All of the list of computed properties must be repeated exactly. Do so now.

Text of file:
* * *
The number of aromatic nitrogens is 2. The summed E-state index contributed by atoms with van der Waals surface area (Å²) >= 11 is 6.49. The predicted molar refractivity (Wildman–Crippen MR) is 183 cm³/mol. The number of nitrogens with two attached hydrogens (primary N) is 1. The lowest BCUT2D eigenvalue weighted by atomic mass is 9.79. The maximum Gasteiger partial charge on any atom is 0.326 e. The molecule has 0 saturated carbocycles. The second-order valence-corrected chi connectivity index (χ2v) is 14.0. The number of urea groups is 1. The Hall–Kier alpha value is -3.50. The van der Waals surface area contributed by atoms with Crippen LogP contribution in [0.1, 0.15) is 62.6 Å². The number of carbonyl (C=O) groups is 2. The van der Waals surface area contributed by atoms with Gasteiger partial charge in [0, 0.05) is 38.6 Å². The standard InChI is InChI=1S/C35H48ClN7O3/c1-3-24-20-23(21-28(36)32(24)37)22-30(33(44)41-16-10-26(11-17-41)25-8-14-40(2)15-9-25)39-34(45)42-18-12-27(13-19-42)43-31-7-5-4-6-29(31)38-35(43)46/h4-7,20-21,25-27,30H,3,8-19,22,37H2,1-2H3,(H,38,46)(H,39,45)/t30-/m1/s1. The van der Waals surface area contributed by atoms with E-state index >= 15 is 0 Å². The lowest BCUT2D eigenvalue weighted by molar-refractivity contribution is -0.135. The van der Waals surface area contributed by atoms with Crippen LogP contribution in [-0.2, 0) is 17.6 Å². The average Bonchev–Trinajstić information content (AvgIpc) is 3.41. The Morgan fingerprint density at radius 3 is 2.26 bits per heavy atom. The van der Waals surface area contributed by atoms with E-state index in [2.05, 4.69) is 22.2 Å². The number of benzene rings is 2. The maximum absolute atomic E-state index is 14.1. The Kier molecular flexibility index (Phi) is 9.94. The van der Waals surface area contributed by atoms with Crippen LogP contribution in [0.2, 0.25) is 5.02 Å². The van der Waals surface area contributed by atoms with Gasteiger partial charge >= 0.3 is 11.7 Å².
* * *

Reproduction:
The number of aromatic nitrogens is 2. The summed E-state index contributed by atoms with van der Waals surface area (Å²) >= 11 is 6.49. The predicted molar refractivity (Wildman–Crippen MR) is 183 cm³/mol. The number of nitrogens with two attached hydrogens (primary N) is 1. The lowest BCUT2D eigenvalue weighted by atomic mass is 9.79. The maximum Gasteiger partial charge on any atom is 0.326 e. The molecule has 0 saturated carbocycles. The second-order valence-corrected chi connectivity index (χ2v) is 14.0. The number of urea groups is 1. The Hall–Kier alpha value is -3.50. The van der Waals surface area contributed by atoms with Crippen LogP contribution in [0.1, 0.15) is 62.6 Å². The number of carbonyl (C=O) groups is 2. The van der Waals surface area contributed by atoms with Gasteiger partial charge in [0, 0.05) is 38.6 Å². The standard InChI is InChI=1S/C35H48ClN7O3/c1-3-24-20-23(21-28(36)32(24)37)22-30(33(44)41-16-10-26(11-17-41)25-8-14-40(2)15-9-25)39-34(45)42-18-12-27(13-19-42)43-31-7-5-4-6-29(31)38-35(43)46/h4-7,20-21,25-27,30H,3,8-19,22,37H2,1-2H3,(H,38,46)(H,39,45)/t30-/m1/s1. The van der Waals surface area contributed by atoms with E-state index >= 15 is 0 Å². The lowest BCUT2D eigenvalue weighted by molar-refractivity contribution is -0.135. The van der Waals surface area contributed by atoms with Crippen LogP contribution in [-0.2, 0) is 17.6 Å². The average Bonchev–Trinajstić information content (AvgIpc) is 3.41. The Morgan fingerprint density at radius 3 is 2.26 bits per heavy atom. The van der Waals surface area contributed by atoms with E-state index in [2.05, 4.69) is 22.2 Å². The number of benzene rings is 2. The maximum absolute atomic E-state index is 14.1. The Kier molecular flexibility index (Phi) is 9.94. The van der Waals surface area contributed by atoms with Crippen LogP contribution in [0.2, 0.25) is 5.02 Å². The van der Waals surface area contributed by atoms with Gasteiger partial charge >= 0.3 is 11.7 Å².